People discussing transvaginal mesh alternatives

Transvaginal Mesh Alternatives

Transvaginal mesh implants have earned a pretty bad rap, and with good reason. The FDA regards this treatment for stress urinary incontinence (SUI) and pelvic organ prolapse (POP) as doing more harm than good for women in most cases. Both of these conditions occur after the vaginal walls suffer considerable strain, such as after childbirth, during menopause, or even from lifting something too heavy.

Based off a design used to treat hernias, transvaginal mesh is a sling, similar to a tiny hammock, inserted into the vagina to provide extra support for weakened vaginal canals. Unfortunately, it comes with a whole host of side effects, some of which are not only worse than the original problem, but also can be fatal. To top it off, transvaginal mesh often fails to solve the initial condition.

Luckily, it isn’t the only solution anymore. Sometimes POP and SUI can be dealt with through mild physical therapy, like kegel exercises, to strengthen the pelvis. Weight loss may also provide relief to some women. But for those who need a stronger treatment, an in-depth talk with a qualified doctor can help find the right remedy.

Pelvic Organ Prolapse Alternatives

Pelvic organ prolapse occurs when organs no longer stay in their proper place within the abdomen, which can lead to straining and tearing of vaginal tissue. Transvaginal mesh works by boosting the prolapsed organ or organs back up where they belong and providing the support needed to keep them there so the strained tissue can heal. However, other alternatives seem to be providing better options.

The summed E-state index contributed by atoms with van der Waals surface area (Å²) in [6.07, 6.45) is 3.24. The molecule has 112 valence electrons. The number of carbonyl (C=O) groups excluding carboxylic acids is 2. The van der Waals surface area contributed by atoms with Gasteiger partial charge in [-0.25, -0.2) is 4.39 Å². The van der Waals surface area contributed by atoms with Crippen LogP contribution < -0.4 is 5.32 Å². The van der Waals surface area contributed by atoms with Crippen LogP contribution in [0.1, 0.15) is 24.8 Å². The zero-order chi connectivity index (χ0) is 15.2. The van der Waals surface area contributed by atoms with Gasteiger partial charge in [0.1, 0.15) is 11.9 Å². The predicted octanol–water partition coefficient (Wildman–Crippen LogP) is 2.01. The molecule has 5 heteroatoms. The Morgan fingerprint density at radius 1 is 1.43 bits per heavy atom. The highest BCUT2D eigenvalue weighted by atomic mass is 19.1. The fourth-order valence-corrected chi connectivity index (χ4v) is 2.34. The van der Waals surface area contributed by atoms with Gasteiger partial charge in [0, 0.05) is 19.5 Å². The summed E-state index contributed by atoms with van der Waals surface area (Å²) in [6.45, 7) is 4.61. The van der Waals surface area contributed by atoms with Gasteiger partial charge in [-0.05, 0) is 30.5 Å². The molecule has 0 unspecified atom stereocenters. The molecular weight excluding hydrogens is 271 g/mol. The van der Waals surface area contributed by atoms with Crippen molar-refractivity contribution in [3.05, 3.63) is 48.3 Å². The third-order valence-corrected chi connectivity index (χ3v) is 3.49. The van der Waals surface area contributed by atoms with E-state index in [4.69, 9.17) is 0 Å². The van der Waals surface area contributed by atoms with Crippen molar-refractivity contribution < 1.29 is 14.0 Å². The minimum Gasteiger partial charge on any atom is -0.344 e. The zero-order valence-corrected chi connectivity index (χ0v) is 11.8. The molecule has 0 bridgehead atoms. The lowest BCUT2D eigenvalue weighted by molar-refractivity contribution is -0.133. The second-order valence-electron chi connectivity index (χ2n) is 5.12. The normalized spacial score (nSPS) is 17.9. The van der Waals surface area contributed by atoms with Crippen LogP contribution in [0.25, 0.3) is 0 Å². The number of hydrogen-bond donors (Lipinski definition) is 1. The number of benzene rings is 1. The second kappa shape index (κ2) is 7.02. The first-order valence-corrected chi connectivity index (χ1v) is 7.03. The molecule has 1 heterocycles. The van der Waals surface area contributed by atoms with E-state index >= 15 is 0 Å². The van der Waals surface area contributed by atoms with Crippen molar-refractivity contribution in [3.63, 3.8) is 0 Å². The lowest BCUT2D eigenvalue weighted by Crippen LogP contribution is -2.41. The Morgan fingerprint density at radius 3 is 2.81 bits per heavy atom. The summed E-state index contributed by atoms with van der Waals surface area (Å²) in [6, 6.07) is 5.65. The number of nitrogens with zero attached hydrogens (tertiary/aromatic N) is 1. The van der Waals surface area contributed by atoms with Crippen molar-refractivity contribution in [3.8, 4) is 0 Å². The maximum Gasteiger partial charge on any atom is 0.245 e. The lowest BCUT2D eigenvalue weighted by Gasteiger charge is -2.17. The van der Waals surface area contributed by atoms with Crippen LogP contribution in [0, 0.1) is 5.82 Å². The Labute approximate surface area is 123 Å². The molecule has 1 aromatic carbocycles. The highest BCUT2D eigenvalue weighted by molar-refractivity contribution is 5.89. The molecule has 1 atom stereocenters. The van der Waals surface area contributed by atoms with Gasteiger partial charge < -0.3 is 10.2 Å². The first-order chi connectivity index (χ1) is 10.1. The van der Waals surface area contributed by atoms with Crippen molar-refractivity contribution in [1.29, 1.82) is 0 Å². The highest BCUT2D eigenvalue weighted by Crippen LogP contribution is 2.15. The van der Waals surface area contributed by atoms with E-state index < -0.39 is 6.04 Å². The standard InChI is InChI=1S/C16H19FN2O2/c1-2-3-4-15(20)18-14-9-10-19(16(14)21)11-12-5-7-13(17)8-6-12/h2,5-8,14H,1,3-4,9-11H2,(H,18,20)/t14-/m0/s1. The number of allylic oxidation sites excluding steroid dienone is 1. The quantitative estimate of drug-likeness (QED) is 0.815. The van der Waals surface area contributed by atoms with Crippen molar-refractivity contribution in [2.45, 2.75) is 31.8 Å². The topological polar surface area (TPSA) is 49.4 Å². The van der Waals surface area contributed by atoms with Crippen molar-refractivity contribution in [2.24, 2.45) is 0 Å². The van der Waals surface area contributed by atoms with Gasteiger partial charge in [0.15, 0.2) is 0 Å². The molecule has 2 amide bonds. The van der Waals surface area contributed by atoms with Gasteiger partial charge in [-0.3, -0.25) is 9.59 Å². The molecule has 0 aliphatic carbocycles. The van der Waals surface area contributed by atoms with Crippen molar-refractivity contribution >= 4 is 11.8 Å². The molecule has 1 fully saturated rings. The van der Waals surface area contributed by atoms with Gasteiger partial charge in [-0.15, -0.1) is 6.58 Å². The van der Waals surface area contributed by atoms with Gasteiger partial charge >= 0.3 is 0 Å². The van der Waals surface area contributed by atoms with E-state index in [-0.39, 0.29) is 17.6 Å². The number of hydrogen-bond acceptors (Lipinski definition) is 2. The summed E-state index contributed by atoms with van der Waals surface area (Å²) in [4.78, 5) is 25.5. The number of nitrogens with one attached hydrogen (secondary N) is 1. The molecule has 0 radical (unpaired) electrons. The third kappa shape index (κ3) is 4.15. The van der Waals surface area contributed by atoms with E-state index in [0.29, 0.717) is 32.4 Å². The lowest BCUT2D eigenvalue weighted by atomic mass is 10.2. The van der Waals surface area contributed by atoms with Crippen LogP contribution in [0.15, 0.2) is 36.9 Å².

• Pessary: Although it is another type of implant, a pessary is a nonsurgical alternative for treating POP. This firm, plastic device is inserted into the vagina and provides support for prolapsed organs. For women who take this route, a pessary is mainly managed at home, with occasional visits to the doctor. Although it can cause mild irritation or infection, this can be corrected easily by using more lubrication or leaving the device out for a little bit. 
  • POP Surgery: Transvaginal mesh was supposed to be an update for invasive abdominal surgery to correct POP. To perform the original procedure, doctors made incisions in the abdomen, then used preexisting tissue to boost prolapsing organs back up where they belong. Because of the incisions in the abdomen, this was a major surgery; patients had to remain hospitalized for several days and recovery time was extensive. The invention of a laparoscope changed all of that. This device, which is simply a tiny camera on a length of tubing, can be inserted through a much smaller hole. Instruments are also place through similar small incisions, and now POP surgery is an outpatient procedure with a two week recovery time.

Stress Urinary Incontinence Alternatives

Stress urinary incontinence occurs when stress from physical activity, like running, lifting, or even laughing, is placed on the bladder, which leads to the inadvertent release of urine.  Transvaginal mesh was intended give the bladder much needed support by strengthening walls and allowing stress to have less impact. However, like with POP, there are several safer alternatives to it. 

  • Burch Procedure: This treatment is not found to be more effective than transvaginal mesh, but it does alleviate some of the implant issues. Similar to POP surgery, doctors use a laparoscope inserted through an incision in the abdomen or through the vaginal opening. Then, ligaments around the bladder are sutured to provide extra support to the urethra and surrounding tissue.
  • Autologous Transobturator Midurethral Sling Procedure: The Mayo Clinic developed this procedure as another alternative to transvaginal mesh implants. Tissue is taken from the abdominal muscles, turned into a sling, and then placed under the urethra for support. Although it is much like the mesh implant, complications are considerably less severe. However, most experts agree that more research is needed about the long-term safety of this procedure. 
Last Updated: August 26, 2015